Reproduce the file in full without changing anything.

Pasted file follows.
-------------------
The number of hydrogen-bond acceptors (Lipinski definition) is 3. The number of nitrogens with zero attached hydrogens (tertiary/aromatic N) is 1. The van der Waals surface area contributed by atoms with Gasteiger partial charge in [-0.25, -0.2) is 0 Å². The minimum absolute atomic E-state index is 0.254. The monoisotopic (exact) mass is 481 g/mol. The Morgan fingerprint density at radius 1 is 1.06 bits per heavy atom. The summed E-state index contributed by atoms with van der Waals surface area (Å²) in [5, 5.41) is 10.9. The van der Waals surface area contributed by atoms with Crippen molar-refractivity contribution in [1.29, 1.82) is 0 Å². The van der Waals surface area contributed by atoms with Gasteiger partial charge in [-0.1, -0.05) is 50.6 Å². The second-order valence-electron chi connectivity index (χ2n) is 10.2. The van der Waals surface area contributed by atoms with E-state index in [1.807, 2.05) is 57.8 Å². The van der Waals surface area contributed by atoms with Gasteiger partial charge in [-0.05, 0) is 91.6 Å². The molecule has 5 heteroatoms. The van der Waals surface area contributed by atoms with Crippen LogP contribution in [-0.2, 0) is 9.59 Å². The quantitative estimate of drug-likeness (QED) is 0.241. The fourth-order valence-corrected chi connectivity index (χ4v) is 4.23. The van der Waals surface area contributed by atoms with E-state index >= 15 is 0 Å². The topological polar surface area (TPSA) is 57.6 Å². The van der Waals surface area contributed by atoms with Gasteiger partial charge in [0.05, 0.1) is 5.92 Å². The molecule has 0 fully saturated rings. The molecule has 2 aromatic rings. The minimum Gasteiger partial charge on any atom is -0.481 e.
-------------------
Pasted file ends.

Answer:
The number of hydrogen-bond acceptors (Lipinski definition) is 3. The number of nitrogens with zero attached hydrogens (tertiary/aromatic N) is 1. The van der Waals surface area contributed by atoms with Gasteiger partial charge in [-0.25, -0.2) is 0 Å². The minimum absolute atomic E-state index is 0.254. The monoisotopic (exact) mass is 481 g/mol. The Morgan fingerprint density at radius 1 is 1.06 bits per heavy atom. The summed E-state index contributed by atoms with van der Waals surface area (Å²) in [5, 5.41) is 10.9. The van der Waals surface area contributed by atoms with Crippen molar-refractivity contribution in [1.29, 1.82) is 0 Å². The van der Waals surface area contributed by atoms with Gasteiger partial charge in [-0.1, -0.05) is 50.6 Å². The second-order valence-electron chi connectivity index (χ2n) is 10.2. The van der Waals surface area contributed by atoms with E-state index in [1.807, 2.05) is 57.8 Å². The van der Waals surface area contributed by atoms with Gasteiger partial charge in [-0.05, 0) is 91.6 Å². The molecule has 5 heteroatoms. The van der Waals surface area contributed by atoms with Crippen LogP contribution in [-0.2, 0) is 9.59 Å². The quantitative estimate of drug-likeness (QED) is 0.241. The fourth-order valence-corrected chi connectivity index (χ4v) is 4.23. The van der Waals surface area contributed by atoms with E-state index >= 15 is 0 Å². The topological polar surface area (TPSA) is 57.6 Å². The van der Waals surface area contributed by atoms with Gasteiger partial charge in [0.05, 0.1) is 5.92 Å². The molecule has 0 fully saturated rings. The molecule has 2 aromatic rings. The minimum Gasteiger partial charge on any atom is -0.481 e.